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How To Protect An Executor From Being Sued

Posted: Wednesday, 15 August 2018 @ 13:10

Being an executor can be a thankless task but it is important to minimise the opportunity for beneficiaries or would be beneficiaries to take legal action.

One practical step which the firm recommends is to place a deceased estate notice in the Gazette.

What does the Deceased Estates Notice involve? Executors have a duty to distribute correctly. Placing this notice notifies any possible creditors or potential beneficiaries of the deceased's passing away and invites them to begin claims within two months and one day of the date of publication.

What is the impact of the Notice? An executor cannot be held personally liable if a would be beneficiary/Claimant or creditor come out of the woodwork after the deceased's estate has been distributed.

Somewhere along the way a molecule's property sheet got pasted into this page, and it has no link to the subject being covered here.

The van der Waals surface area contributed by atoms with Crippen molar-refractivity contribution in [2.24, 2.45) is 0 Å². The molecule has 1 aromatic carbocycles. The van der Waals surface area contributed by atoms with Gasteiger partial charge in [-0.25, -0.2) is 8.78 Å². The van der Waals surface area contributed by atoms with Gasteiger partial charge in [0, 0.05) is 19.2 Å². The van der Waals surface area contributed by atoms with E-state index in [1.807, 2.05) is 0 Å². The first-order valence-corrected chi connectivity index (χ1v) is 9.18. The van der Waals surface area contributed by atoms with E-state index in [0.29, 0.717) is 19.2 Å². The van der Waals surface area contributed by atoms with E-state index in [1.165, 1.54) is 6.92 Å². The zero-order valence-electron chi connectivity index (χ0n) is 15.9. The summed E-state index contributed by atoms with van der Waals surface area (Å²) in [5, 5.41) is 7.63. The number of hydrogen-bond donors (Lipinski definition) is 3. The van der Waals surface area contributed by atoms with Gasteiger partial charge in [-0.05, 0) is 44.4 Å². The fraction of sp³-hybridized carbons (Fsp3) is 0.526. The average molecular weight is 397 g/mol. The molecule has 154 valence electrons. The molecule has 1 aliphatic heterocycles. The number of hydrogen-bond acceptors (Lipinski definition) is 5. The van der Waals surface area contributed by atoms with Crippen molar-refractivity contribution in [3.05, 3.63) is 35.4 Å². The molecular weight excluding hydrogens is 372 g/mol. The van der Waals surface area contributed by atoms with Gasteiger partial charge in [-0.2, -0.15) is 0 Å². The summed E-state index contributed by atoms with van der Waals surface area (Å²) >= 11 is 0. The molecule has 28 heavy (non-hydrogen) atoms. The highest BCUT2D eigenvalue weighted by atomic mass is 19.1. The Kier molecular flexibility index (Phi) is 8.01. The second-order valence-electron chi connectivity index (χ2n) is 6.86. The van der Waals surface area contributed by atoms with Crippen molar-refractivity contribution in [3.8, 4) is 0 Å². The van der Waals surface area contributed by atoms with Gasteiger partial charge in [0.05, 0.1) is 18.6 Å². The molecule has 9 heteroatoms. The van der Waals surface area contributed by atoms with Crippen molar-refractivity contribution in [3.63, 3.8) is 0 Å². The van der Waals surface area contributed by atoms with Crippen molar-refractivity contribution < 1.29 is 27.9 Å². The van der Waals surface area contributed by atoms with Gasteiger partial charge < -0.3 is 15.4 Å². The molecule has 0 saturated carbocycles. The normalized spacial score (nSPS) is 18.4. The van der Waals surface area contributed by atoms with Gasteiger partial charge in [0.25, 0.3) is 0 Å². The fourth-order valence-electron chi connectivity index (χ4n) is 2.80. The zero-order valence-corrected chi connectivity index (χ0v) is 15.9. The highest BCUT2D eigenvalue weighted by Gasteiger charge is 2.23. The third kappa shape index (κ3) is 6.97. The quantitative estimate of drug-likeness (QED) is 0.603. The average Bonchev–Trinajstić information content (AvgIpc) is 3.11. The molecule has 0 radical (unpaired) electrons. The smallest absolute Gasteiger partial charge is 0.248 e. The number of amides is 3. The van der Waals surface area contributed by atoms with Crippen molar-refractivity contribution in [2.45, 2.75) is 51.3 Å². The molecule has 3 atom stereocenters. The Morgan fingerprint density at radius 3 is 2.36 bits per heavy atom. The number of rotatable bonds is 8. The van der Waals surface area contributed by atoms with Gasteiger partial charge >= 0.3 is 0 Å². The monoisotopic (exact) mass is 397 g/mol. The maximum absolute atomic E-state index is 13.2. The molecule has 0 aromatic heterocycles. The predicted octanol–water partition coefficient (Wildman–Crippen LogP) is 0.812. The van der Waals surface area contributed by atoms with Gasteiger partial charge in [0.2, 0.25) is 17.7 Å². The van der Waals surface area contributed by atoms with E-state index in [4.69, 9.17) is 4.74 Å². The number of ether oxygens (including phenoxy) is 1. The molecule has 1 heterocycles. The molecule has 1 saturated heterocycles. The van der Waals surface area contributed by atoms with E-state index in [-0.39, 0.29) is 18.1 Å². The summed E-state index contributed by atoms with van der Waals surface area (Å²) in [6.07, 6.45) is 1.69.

How many legal professionals use the Notice? According to the Gazette's 2017 of probate professionals, 80% will place a notice when acting for executor irrespective of how much the estate is worth.

How many lay executors use the Notice? Much less in percentage terms. In 2016 35,668 deceased's notices were placed compared to 200,789 grants of probates.

Is the Notice a panacea to prevent an Executor from being sued? No, but is a good step, minimises one way of the executor facing legal action and shows good conduct from the executor. 

 

 

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